Removing cat convertor - SkyMan
Hi there,

And before you guys tell me I can't remove the cat because of MOT failure, let me explain...

I'm in New Zealand and they don't currently test emissions (although they will do in a few years time). Therefore its legal to remove the cat.

Anyway, I've got a 1995 Nissan Skyline 2.5GTS, and have got the car booked in next week to remove the cat convertor and replace it with a straight pipe. The Cat temperature sensor will be grounded to earth so the warning light won't come on.

All well and good, but then someone told me that it might make the exhaust note sound tinny, and I need a "resonator" fitting instead of a straight pipe.

The car has the original exhaust system fitted, which gives quite a muted sound.

I don't want to gut the cat (sounds painful) as I might want to re-fit it later when emissions are tested.

So, any thoughts on the exhaust note - will it change and sound like a boy-racers souped up Mazda pocket rocket? Do I need a resonator? - This sounds expensive, currently the job will cost me NZ$70.

TIA
Removing cat convertor - Aprilia
Removing the cat will change the note a bit because it will slightly reduce the amount of damping and the back pressure. Why not try it without first?

NZ$70 is only about £25, so its not expensive anyway (well, not by UK standards, but I guess NZ wages are about half UK rate?).
Removing cat convertor - SkyMan
You're right - $70 can be expensive - it depends on how far away payday is. Currently earning $50,000 which is a middle of the range wage here. Some things are more expensive (mortgages, food, etc.) but petrol is cheap: 95c a litre for 91RON ( the standard unleaded) and $1.01 to $1.03 for 96RON. Cos my Skyline was designed for Japanese 100RON I buy 98RON from BP for a $1.13 a litre.

Oh, and just to make you Brits sick, insurance costs me $320 a year fully comp (with 9 y NCD). I've got my house, contents, my car and my wife's car insured together for $85 a month :)

Anyway, back to the point - will the reduction of back pressure have any negative effects on the performance? I'm hoping it won't...

I also fitted a K&N filter a little while ago - that made a noticeable difference, so given that I'm running on lower grade petrol than its designed for, hopefully I'm close to the 190BHP quoted for the car when it was released in Japan.
Removing cat convertor - Aprilia
Actually NZ$50k sounds very good - I thought the average was something like $25k? Not a lot, if the house prices I saw in the better parts of Auckland are anything to go by (especially with a 7%+ mortgage rate)!

Anyway - your car's engine will have been designed to work with a specific back pressure. Removing the cat will have some effect - but I can't say what. It will certainly have an impact on the amount of EGR and change the gas flow in the head. I think you will just have to try it and see.....

K&N's (the 'oily' type) are bad news because oil droplets get onto the air-flow meter and eventually ruin it (don't think it throws a fault code on the Nissan - performance just drops off). A JDM AFM is probably about NZ$800+ new, so you don't want that to happen.....
Removing cat convertor - SkyMan
I've cleaned the AFM wire with contact cleaner, didn't think about the K&N oil gunging it up tho. I'll post a question on the Skyline forum about this possible problem and see if it does cause issues.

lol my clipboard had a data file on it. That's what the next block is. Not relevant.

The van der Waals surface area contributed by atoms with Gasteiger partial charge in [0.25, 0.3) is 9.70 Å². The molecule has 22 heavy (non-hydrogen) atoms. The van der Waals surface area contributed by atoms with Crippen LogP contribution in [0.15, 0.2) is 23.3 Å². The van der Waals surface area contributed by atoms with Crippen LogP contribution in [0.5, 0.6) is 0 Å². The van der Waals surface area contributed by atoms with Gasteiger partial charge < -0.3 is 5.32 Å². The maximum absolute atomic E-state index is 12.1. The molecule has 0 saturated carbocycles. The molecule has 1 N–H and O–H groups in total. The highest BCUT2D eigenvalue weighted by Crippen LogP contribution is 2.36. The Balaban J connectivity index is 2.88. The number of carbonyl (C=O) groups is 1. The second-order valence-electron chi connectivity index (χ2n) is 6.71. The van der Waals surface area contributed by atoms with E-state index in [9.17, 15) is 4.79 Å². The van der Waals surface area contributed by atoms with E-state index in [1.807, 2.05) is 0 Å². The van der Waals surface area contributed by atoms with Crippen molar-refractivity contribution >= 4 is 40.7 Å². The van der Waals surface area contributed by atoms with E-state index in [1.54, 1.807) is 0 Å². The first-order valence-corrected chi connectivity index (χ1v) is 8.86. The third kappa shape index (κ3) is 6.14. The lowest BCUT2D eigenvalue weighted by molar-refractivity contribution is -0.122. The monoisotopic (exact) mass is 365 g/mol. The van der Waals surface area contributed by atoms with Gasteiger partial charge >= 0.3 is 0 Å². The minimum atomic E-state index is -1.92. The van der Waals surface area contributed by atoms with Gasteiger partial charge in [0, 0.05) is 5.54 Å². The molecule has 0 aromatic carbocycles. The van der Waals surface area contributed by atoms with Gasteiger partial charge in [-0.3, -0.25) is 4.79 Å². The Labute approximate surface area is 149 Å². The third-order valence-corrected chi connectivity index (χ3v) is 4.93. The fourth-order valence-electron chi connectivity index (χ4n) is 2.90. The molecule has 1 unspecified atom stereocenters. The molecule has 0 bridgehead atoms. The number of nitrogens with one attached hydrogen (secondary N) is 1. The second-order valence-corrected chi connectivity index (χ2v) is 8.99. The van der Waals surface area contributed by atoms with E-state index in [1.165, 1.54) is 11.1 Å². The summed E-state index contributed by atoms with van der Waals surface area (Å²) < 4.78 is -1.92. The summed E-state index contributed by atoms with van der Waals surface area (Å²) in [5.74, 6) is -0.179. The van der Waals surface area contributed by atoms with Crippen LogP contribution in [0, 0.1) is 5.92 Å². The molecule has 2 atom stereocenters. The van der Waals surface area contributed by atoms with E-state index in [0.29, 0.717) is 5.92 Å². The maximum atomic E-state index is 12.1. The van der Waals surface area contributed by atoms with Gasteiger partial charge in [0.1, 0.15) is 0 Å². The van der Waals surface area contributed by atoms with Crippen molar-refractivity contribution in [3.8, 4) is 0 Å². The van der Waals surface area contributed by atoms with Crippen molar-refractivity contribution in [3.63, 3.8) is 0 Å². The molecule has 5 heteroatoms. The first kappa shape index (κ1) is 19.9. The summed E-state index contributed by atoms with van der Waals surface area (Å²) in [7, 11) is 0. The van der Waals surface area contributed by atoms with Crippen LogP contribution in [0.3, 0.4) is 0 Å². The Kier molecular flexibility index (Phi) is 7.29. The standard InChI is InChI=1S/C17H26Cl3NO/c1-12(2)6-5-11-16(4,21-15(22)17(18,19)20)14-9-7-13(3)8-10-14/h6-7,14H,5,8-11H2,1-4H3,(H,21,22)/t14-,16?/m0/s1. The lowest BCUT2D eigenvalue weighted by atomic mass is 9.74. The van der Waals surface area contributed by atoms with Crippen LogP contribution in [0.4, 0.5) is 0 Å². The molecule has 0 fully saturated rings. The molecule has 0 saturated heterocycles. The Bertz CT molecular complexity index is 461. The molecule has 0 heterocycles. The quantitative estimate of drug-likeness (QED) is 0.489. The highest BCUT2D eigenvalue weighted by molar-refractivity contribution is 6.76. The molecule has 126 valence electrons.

Does anybody have any experiences with K&N filters on cars with a hot wire AFM? Good thing I kept the old filter...

BTW - no-one can afford a house in Auckland anymore - thats why they're moving down to my part (Tauranga in the Bay Of Plenty). So house prices here are going thru the roof now!
Removing cat convertor - Aprilia
SkyMan

Take my word for it, the K&N oil WILL cause problems with the AFM - I have replaced a couple of AFM's on cars with K&N's. The oil droplets settle on the hot sensing element and carbonise, this alters the AFM calibration and eventually leads to sluggish response. IMHO K&N are just a pain, I don't believe they add any performance at all.
Removing cat convertor - v8man
4 stroke engines don't need back pressure - quite the opposite in fact. The free flowing exhaust gasses will need to be matched with a free flowing air filter. I use a Pipercross on my Rover Vitesse turbo. It is a dry foam type. The exhaust note will hardly change with the removal of the cat ( My car is de-catted until MOT time!) as the turbos mute the exhaust note anyway. What is a resonator? I have been tuning cars for years and have never heard of one.
Removing cat convertor - Peter D
The cat effectively replaces the expansion box of old which was to allow the free flow of gasses from the engine effectively smoothing out the individual exhaust strokes. This box also helps to stop the babbling noise on the overrun Removing this can cause a noisy exhaust note at the lower (less than 2/2.5 K rpm but is probably un-noticeable at 3k plus. Although you cay get some popping on the overrun. Go to WWW.Bodyshopwarehouse.co.uk
Exhaust section and look at what stand alone expansion boxes may be available from standard large car exhause systems. Good Luck. Regards Peter
Removing cat convertor - Aprilia
No, they don't 'need' back pressure as such, but the engine management system will have been mapped with the standard exhaust system in mind. Reducing the back pressure will have some impact, in particular if the engine uses EGR (which I'm sure this engine does) then reduced back pressure will impact on the amount of EGR (which could be a good thing, of course). Ideally, to make full use of these changes the system should be re-mapped.

As to the 'resonator' - well, all exhaust boxes are resonant at some frequency and are usually filled with a damping material to reduce the 'Q' (quality factor) of the resonance. Quite why it should be necessary to install a resonator box in this case I don't know.
 

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